10. Jarrod Neumann Wins The Fastest Shot Competition
When All-Pro defenseman Jarrod Neumann told Ryan Boyle that he feels like he’s in range as soon as he steps within 20 yards, he wasn’t lying. A 115-mph bomb will go from way downtown. Neumann drilled five of his 16 attempts from deep this summer – an absurd shooting percentage. That’s equivalent to shooting 62% from inside the arc; only Atlas attackman Eric Law (56.1%) came close to that.
9. BTB to BTB
All-Pro attackman Connor Fields feeds behind-the-back as often as he does in front of his face. He’s so slick – putting this pass on the money to a moving target is not easy. After Josh Byrne scored, he explained to the NBC broadcast team that when Fields throws you a behind-the-back pass, you absolutely must finish behind-the-back. Those are the rules.
8. Jack Rowlett’s Over-The-Head Check
Head coach Andy Towers drafted two mean defensemen with his top picks in the draft. Rowlett led the team with eight caused turnovers; Johnny Surdick was close behind with four. Chaos defenders were allowed to take more chances and lay more lumber than any other team – because even if they got beat, the best goalie in the league was behind them. Rowlett and company made the most of those chances with takeaway checks like this.
7. Blaze Riorden’s Saves. All 185 Of Them.
None of All-Pro goalie Blaze Riorden’s saves stand out above the rest. He’s so casual in the cage. The dude stopped 15.4 shots per game, and he caught most of them cleanly. His clean saves and outlets kickstarted the Chaos’ transition offense.
6. Mark Glicini Putting His Body On The Line
Glicini is a mad man. I’ve typed that sentence before, and I’ll type it again. He throws his body in front of shots unlike any player I’ve ever seen. One of the new rules in PLL: Players do not need to leave the field when their stick breaks. Glicini found ways to impact the game without a stick, by jumping in front of shots like this from time-and-room shooters.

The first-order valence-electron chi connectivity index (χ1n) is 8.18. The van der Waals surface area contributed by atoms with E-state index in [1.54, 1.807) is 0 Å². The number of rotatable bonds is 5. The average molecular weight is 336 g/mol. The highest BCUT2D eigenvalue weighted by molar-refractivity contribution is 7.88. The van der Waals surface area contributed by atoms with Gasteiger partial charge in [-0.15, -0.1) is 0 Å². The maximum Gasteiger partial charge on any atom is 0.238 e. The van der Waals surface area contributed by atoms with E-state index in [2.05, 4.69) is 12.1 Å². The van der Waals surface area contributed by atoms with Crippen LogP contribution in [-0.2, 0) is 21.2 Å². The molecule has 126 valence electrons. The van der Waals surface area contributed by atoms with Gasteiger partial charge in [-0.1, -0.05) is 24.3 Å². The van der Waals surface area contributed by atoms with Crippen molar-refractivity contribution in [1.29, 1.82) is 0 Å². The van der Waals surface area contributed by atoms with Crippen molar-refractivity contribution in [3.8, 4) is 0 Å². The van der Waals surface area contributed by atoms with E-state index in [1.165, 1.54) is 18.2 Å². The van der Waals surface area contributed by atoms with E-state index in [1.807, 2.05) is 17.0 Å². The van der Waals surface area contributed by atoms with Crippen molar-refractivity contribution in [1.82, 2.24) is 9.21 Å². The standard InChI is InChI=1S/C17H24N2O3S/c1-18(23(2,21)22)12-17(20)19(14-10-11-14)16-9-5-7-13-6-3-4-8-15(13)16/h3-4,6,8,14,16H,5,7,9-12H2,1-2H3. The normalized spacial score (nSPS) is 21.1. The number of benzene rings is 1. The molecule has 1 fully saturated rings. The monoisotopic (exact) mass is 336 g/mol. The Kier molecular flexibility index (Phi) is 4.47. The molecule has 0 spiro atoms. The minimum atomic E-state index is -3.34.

5. “WHERE’S MY STICKER?”
The Bomb Squad was a big part of the Chaos’ identity. Neumann, Jake Froccaro, Myles Jones, Matt Rees, and Troy Reh all rocked stickers on their helmets as proud members of the club. When Jones buried his first two-pointer in Week 8 against the Redwoods, he became the fourth member of the club. Neumann, Froccaro, and Rees already had their stickers. Jones came to the sideline asking, “WHERE’S MY STICKER?”
4. Andy Towers Mic’d Up
Coach of the Year Andy Towers is the best hype man in the league. Whether he’s encouraging Jarrod Neumann from the sideline or shoving the 6-foot-4, 220-pound defender in a postgame huddle-mosh pit hybrid, Towers brings the juice at all times.
His best line? Any time Connor Fields puts his defender on the wrong end of a soon-to-be viral goal, Towers will shout, “YOU MADE HIM FAMOUS, FIELDSY!”
3. Connor Fields Making Garrett Epple Famous
Fields is a human highlight reel. He was a staple on the #SCtop10 this summer. There’s no limit to the ways in which he will embarrass a defender. Posting up at the island, he’ll catch his man overplaying one shoulder or the other. At X, he can shake his man into tripping up on the back of the cage.
Think Fields is only capable of pushing the left side? Think again.
Fields can drive to his right, either for a shovel finish or this ridiculous one-handed dunk. This is a jumpman poster. Unfortunately for Epple and Tim Troutner, they’re both on it.
2. Myles Jones, Running By (And Over) Short-Sticks
Remember a couple years after Madden introduced the truck stick when they tried to take hits to the next level, so helmets were popping off left and right? This dodge was straight out of that year’s edition of Madden. MJ made the Redwoods pay for short-sticking him in this game, and in the process, he made opposing coaches rethink their strategies heading into the postseason. Do they short-stick All-Pro Jake Froccaro? Can they afford to short-stick an attackman so that they can double-pole Jones and Froccaro? Any option sounds better than short-sticking Jones.
1. Connor Fields’ BTB Fake
Fields did a lot of rude stuff to defenders. This tops the list. He sells the behind-the-back fake like prime Peyton Manning turning his back to the defense for an extra second following a play action fake. He waits for his man to turn around completely before stepping into a low-to-low rocket.